There’s been a lot in the news recently with the increasing burden that financial aid places on college graduates and their families. An article 6 months ago showcased an older gentleman working two jobs to pay for the loans he took out to finance his granddaughter’s education. Instead of a relaxing retirement, he’s working full time and probably will until the day he dies. An article in this week’s Courier Times talked about the impact that loans had on a few local families and how one student found a college that allowed her to get her bachelor’s degree without borrowing anything.
College Match Guru has always been a strong advocate of finding affordable colleges that offer great value. Often, students get “stuck on the Ivies;’ they believe that an Ivy-League or highly selective college education should be their goal, no matter the cost. But one of the disadvantages of attending an Ivy League school is the cost of attendance. Many Ivies are strictly Needs Based schools. They don’t give scholarships based on merit, athletics or talent – only on financial need. But there are many quality schools out there than can offer comparable educational opportunities that do offer merit and institutional grants to their top students. Want to be an engineer? I’ve seen many students apply to Drexel and Penn engineering programs. Drexel awarded some of these students large scholarships, on the order of $20,000 per year, while Penn offered none or very little aid.
The decision of which school to attend can be very difficult for astudent. After all, Drexel is a third-tier school, while Penn is rated at the very top of just about every ranking list. Still, $80,000 over four years is a lot of money. If you had to borrow that at 6% a year, you’d be paying an additional $6,876 a year for 20 years. And that’s assuming you could refinance your loans for 20 years, instead of the standard 10.
But why not take advantage of the hard work you put into high school? Many schools will offer significant merit aid to their top students. A Presidential scholarship often means that you’d pay only for room, board and miscellaneous fees. Even if your family had no money saved for your college education, you could still graduate with only the $31,000 maximum allowed by the Stafford loan program if you managed to work hard over the summers and had a work-study job during the school year. That’s less than the national average for private schools of $37,000.
Even without merit aid, there are often great alternatives to the high cost of the most selective schools. If you get an Associate’s Degree from a Pennsylvania or New Jersey community college, every one of your 60 credits will transfer to one of 4-year state institutions. In fact, you may not even need to leave the community college to get your bachelor’s degree. Bucks County Community College has developed programs with Delaware Valley University where students can get their degree from Del Val while studying at BCCC. Many other community colleges are developing similar programs.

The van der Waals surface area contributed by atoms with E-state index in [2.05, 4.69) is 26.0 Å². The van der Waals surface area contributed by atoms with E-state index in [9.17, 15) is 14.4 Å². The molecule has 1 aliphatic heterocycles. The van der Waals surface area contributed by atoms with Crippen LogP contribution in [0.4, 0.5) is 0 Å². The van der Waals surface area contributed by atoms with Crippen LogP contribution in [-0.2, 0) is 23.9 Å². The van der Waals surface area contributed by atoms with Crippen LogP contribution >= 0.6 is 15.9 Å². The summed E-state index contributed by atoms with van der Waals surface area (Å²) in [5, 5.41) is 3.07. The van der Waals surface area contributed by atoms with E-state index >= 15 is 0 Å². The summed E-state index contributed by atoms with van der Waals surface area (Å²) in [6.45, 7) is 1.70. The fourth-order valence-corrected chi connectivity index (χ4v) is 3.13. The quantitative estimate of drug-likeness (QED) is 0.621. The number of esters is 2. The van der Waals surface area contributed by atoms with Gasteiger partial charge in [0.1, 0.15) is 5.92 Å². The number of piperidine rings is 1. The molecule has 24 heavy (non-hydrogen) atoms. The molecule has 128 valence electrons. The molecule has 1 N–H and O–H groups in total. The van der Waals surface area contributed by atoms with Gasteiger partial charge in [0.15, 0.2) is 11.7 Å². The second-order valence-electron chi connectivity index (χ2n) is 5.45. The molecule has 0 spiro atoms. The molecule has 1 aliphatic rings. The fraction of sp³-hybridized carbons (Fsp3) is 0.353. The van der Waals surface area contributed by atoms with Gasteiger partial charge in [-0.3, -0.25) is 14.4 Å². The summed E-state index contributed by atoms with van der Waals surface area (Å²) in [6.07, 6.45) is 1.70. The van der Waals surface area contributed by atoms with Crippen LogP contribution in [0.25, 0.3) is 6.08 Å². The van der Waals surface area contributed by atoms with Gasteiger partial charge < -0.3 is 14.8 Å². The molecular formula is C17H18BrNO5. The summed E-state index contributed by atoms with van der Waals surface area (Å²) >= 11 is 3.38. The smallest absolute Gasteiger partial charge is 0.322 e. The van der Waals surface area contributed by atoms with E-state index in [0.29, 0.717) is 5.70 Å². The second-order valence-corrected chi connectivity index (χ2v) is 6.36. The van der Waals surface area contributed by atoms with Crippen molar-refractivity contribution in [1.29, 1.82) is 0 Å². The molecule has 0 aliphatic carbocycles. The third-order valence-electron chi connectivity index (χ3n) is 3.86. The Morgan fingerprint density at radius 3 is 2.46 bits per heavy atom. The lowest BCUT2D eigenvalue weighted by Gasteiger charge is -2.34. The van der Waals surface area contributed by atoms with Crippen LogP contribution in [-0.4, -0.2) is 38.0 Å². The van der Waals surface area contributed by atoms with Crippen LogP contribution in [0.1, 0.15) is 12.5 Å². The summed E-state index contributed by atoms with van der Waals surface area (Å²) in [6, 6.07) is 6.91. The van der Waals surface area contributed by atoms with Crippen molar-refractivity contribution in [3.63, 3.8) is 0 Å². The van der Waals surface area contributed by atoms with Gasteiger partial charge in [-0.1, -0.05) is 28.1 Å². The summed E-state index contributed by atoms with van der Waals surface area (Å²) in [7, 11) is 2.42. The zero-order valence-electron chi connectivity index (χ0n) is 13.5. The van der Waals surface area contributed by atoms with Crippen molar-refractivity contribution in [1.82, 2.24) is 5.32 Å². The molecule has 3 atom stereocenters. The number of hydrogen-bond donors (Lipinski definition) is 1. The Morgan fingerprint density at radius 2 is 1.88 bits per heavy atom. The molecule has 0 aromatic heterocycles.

It’s hard to separate emotions from the decision of which college to attend. Penn sounds better to a 17 year old than Drexel and Drexel may sound better than Temple. A community college? Come on! But the cost of a degree from Kutztown University is 30% less than Drexel and half of the cost at Penn. The decision should really be based on two factors: What is the economic or advantage of attending the expensive school, and what are your career goals that justify the additional cost.
Penn has a great nursing program. So does Bloomsburg University at a fraction of the cost. In fact, Bloomsburg was ranked by College Choice as the most affordable nursing program in Pennsylvania. Penn is associated with the Penn Medical School and hospital, but Bloomsburg has a Master’s program and is associated with Geisinger Hospital. Unless you’re planning to do research or you’re looking for an advantage in getting into Masters or advanced education program, why do you need the Penn program?
How about that engineering program we talked about earlier? If you just want a job in mechanical engineering, Drexel’s co-op program will give you the opportunity of actually working for two or three companies as a part of your undergraduate program. Many Drexel students get offers through these co-op programs. Penn doesn’t offer this opportunity. Students have to find their own summer jobs and often have to apply from scratch for jobs following graduation.
One thing is for certain. Mortgaging your future to attend an expensive college is never a good idea. Very few graduates can overcome a $100,00 debt without major financial sacrifices during most of their young lives. Do you really want to sacrifice a nice home, an annual vacation and nice car for a plaque on the wall?